Criterion Collection: The Long Day Closes [Blu-ray]
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Bursting with both enchantment and melancholy, this autobiographical film from celebrated British filmmaker Terence Davies takes on the perspective of a quiet boy growing up lonely in Liverpool in the 1950s. But rather than employ a straightforward narrative, Davies jumps in and out of time, swoops into fantasies and fears, summons memories and dreams. A singular filmic tapestry, The Long Day Closes is an evocative, movie and music–besotted portrait of the artist as a young man.
New, high-definition digital restoration, with uncompressed stereo soundtrack on the Blu-ray Audio commentary by director Terence Davies and director of photography Michael Coulter Episode from 1992 of the British television series The South Bank Show with Davies, featuring on-set footage from The Long Day Closes and interviews with cast and crew New interviews with executive producer Colin MacCabe and production designer Christopher Hobbs Trailer One Blu-ray and one DVD, with all content available in both formats PLUS: A booklet featuring an essay by critic Michael Koresky
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Instead of relying on traditional storytelling, Davies fills The Long Day Closes with music and images that lack any narrative sinew. This isn't to say the movie is chaotic, by any means—Davies is a graceful director, and the film is meticulously paced. Scenes flow into each other without really telling a story: Bud, Davies's on-screen surrogate, skips along the rain-coated street; the camera captures light dancing across a rug in the family's home; Bud spies a shirtless laborer outside and averts his eyes in shame. The movie skips between the four places Bud's life revolves around: school, church, home, and the local cinema. Davies hints at some of the pains Bud will soon experience from the latter two, especially in light of the boy's sexuality, but most scenes play out with equal amounts of joy and sadness. Bud is lonely and withdrawn most of the time, yearning to be a part of the world around him while also realizing he'll forever be an outsider. The Long Day Closes fills these memory snapshots with the music that filled Davies's boyhood memories: popular songs and snippets of dialogue from films, hymns, half-remembered verses from parlor songs. The music blurs together as seamlessly as the visuals do, and it all amounts to a sort of visual and aural painting of Davies's childhood. The Long Day Closes is really unlike any film I've seen, and it might be the best movie about memory. The way Davies captures the fleeting moments—he stretches and folds time, weaves in daydreams and nightmares—reminds me of how I recall little moments from the past. So while it's a deeply personal film (I felt like a voyeur in a few spots), it's also incredibly universal and moving.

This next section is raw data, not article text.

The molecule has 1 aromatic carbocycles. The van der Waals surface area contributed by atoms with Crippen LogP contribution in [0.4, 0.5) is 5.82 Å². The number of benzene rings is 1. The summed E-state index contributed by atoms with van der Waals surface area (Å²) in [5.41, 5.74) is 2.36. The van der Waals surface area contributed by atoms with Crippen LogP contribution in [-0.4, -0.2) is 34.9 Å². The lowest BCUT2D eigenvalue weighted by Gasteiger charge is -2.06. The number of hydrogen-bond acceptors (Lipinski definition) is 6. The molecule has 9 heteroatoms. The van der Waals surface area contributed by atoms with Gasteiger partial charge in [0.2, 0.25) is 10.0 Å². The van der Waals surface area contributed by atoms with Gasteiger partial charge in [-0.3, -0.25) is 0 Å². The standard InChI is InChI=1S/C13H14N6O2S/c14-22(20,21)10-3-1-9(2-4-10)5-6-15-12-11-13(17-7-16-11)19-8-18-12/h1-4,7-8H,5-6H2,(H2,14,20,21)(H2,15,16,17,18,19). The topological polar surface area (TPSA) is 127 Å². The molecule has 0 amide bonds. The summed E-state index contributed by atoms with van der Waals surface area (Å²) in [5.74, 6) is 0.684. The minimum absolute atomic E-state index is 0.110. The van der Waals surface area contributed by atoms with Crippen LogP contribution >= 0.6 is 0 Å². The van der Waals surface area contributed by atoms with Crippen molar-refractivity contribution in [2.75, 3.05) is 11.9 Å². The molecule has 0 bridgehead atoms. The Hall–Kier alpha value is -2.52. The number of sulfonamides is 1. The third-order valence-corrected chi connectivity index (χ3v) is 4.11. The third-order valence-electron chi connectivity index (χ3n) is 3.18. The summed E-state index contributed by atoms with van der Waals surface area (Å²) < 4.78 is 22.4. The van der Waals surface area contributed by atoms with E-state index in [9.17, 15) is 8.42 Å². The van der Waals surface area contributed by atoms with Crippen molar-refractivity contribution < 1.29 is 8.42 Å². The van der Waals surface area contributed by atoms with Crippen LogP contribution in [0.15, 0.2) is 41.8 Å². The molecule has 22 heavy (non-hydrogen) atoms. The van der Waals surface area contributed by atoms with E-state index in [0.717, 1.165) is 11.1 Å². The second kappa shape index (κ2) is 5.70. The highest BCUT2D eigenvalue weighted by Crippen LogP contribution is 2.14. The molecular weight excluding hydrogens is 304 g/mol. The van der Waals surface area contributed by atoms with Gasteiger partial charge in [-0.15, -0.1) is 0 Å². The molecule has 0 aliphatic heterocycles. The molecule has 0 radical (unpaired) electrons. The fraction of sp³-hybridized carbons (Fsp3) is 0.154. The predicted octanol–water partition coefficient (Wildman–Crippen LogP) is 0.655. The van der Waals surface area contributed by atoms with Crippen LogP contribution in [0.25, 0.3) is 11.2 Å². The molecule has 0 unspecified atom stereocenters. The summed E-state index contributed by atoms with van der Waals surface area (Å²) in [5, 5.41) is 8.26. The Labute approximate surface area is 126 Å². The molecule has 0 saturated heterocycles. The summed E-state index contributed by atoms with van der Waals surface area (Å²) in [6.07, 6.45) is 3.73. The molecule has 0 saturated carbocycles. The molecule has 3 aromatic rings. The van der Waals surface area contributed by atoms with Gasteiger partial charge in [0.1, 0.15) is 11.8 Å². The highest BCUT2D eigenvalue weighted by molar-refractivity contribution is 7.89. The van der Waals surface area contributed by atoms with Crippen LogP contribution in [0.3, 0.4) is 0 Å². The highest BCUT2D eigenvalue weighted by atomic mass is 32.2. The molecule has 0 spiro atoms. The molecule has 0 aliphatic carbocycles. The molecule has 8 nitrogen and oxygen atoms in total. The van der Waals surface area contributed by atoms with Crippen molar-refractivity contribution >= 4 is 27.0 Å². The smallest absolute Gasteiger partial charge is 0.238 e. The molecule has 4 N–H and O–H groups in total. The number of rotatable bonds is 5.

The Criterion Collection's dual format release of The Long Day Closes is altogether excellent. Davies and DP Michael Coulter supervised the newly remastered Blu-ray transfer. As a result, the 1.85:1/1080p widescreen presentation is lovely. The movie is filled with sharp contrasts and gently desaturated hues, and this new transfer looks incredible (especially in comparison to stills from some of the older UK DVD releases). Visually, it's a wholly unique film and worth seeing in this format. The LPCM 2.0 stereo track is just as good as the image—the movie is packed with music, and it (and the scant dialogue) is consistently vivid. Criterion packs some excellent extras in as well: a 1992 episode of British arts program The South Bank Show that features Davies (47:24); 2013 interviews with executive producer Colin MacCabe (13:54) and production designer Christopher Hobbs (20:28); a trailer for the film (2:47); a commentary track with Davies and Coulter; and an essay from film critic Michael Koresky. The release also includes a DVD version of the film with all of the above extras.
Jason Panella, DVD VERDICT
Read the full review at dvdverdict.com
Performances throughout are superb, down to the smallest role. Leigh McCormack gives one of the greatest performance I have ever seen by a young actor, rivaled perhaps only by Christian Bale in Empire of the Son and Hunter McCracken in The Tree of Life. According to IMDB, he has never been in another film. According to director Terence Davies, McCormack wanted to grow up and become a fireman. As Bud in this film, he is the central character and stand-in for the director as a young boy. Marjorie Yates plays his mother in the other central performance. Although she has made few movies, she seems to have been in lots of British television series over the years. (Only in this last viewing did I note that someone in passing and barely audibly addresses her as Mrs. Davies.)